Anxieties about Race in Egyptology and Egyptomania, 1890–1960


Thursday, April 6, 2017, 6:00pm


Geological Lecture Hall, 24 Oxford Street

Photo of Donald Reid

Donald Reid, Professor Emeritus, Department of History, Georgia State University; Affiliate Professor, Department of Near Eastern Languages and Civilization, University of Washington

Despite ideals of scientific and scholarly objectivity, both Egyptologists and non-specialists have often projected their own racial anxieties onto ancient Egypt. Recurrent attempts to prove that the ancient Egyptians were white or black, for example, reveal more about modern societies than about ancient Egypt. Donald Reid will discuss the history of how such debates have played out among Western and modern Egyptian scholars, artists, and writers, and how interpretations of ancient Egypt are intertwined with personal values.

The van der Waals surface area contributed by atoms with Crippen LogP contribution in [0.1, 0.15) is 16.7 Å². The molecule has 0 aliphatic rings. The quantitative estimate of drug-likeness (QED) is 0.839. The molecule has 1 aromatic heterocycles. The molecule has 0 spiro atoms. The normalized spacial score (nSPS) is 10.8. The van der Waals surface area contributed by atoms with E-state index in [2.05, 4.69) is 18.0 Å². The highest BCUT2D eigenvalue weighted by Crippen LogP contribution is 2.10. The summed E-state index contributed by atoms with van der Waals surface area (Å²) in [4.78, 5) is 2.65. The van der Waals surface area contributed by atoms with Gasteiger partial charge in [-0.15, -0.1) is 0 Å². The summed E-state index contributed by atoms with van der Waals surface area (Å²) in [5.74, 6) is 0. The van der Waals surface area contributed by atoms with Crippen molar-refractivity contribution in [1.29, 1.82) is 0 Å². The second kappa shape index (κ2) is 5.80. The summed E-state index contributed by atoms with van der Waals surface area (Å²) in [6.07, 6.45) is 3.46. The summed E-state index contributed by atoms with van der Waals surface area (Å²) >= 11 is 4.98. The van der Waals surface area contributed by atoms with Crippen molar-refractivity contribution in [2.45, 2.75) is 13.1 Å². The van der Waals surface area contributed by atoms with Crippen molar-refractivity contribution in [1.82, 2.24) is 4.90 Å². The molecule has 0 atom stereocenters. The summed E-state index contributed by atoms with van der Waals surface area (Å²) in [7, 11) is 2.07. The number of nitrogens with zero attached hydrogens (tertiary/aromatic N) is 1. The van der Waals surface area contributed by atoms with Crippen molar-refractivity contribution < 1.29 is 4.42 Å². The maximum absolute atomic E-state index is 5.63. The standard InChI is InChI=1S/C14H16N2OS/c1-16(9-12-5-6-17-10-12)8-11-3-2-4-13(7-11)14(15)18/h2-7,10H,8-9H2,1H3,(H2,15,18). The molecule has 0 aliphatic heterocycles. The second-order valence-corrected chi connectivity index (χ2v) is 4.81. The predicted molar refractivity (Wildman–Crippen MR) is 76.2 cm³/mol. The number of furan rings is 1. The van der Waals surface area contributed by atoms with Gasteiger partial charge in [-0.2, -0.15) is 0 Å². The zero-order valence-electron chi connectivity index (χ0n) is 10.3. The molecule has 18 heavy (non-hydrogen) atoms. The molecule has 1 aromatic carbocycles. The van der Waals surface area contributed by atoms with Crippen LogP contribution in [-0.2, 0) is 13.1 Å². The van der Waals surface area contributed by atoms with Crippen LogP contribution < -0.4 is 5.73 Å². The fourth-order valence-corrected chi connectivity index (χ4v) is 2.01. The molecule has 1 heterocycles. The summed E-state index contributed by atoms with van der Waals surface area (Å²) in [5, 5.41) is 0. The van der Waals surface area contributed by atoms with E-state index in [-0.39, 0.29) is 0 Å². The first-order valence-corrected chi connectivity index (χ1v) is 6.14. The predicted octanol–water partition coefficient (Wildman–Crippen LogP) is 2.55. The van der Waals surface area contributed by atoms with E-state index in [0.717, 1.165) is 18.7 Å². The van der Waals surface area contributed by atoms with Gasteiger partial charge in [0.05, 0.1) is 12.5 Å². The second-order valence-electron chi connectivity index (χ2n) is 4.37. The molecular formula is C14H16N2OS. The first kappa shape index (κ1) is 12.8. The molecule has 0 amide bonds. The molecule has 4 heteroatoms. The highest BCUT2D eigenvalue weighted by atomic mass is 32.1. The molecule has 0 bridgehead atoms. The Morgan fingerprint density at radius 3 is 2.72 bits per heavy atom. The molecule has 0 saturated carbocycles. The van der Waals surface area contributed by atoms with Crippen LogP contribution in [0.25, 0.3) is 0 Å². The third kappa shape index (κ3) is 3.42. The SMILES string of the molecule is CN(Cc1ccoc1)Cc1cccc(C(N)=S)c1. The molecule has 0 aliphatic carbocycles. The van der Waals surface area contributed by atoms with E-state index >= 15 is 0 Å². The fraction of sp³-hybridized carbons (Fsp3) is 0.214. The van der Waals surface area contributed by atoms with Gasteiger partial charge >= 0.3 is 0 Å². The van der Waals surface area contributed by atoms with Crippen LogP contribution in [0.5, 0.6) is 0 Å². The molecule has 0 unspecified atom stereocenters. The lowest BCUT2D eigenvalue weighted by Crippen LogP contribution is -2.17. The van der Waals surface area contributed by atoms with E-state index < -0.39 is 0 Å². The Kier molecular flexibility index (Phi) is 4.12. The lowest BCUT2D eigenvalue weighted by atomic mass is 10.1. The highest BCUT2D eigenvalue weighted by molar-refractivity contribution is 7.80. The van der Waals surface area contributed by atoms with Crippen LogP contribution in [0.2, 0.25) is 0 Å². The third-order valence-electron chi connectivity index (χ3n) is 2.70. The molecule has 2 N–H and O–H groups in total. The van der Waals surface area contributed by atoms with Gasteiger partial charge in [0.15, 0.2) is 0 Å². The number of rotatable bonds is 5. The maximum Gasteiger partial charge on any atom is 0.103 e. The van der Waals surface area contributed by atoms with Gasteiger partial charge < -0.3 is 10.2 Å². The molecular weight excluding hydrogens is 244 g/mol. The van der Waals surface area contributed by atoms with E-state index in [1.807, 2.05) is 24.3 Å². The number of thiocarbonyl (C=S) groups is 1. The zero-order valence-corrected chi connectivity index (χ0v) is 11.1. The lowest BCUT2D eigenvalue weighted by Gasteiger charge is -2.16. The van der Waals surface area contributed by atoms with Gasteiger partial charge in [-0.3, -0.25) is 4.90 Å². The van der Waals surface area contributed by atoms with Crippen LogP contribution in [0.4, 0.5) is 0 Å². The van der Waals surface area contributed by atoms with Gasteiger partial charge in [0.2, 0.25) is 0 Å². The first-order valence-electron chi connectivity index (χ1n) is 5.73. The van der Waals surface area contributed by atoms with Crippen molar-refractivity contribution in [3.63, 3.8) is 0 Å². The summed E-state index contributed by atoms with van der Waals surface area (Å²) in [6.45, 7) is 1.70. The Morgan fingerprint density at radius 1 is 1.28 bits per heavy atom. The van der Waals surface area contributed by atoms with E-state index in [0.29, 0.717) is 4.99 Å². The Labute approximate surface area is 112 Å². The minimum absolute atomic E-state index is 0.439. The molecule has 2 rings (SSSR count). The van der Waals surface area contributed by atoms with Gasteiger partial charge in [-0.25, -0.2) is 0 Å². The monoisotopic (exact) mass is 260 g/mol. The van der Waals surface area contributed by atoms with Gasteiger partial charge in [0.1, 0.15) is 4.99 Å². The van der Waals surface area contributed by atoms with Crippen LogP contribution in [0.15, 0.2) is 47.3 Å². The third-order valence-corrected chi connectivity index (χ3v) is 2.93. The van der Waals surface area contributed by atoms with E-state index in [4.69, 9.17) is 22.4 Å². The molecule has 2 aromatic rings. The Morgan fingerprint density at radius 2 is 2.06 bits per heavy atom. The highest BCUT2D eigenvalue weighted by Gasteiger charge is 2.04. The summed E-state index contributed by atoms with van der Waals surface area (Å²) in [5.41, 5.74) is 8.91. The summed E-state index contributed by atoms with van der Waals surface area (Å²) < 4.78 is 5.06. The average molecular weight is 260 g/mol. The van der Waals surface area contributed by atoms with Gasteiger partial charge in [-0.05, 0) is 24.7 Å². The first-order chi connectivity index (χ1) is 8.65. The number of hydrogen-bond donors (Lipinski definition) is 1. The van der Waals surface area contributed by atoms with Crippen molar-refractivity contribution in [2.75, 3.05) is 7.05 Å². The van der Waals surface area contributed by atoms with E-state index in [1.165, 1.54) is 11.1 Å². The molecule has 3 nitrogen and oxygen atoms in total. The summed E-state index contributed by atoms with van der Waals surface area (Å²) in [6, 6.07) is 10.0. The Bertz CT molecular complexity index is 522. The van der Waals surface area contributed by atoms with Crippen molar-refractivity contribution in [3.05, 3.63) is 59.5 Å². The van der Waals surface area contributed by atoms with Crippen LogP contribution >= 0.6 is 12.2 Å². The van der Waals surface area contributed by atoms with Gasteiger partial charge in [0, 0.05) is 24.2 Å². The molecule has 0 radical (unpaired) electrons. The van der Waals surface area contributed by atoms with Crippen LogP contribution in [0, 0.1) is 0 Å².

Presented in collaboration with the Departments of Anthropology, Human Evolutionary Biology, Harvard University, and the Peabody Museum of Archaeology & Ethnology.

This event is part of Race, Representation, and Museums Lecture Series.

This program is located at the Geological Lecture Hall, 24 Oxford Street.  
Free parking is available at the 52 Oxford Street Garage.
Free and open to the public. 


See also: Lecture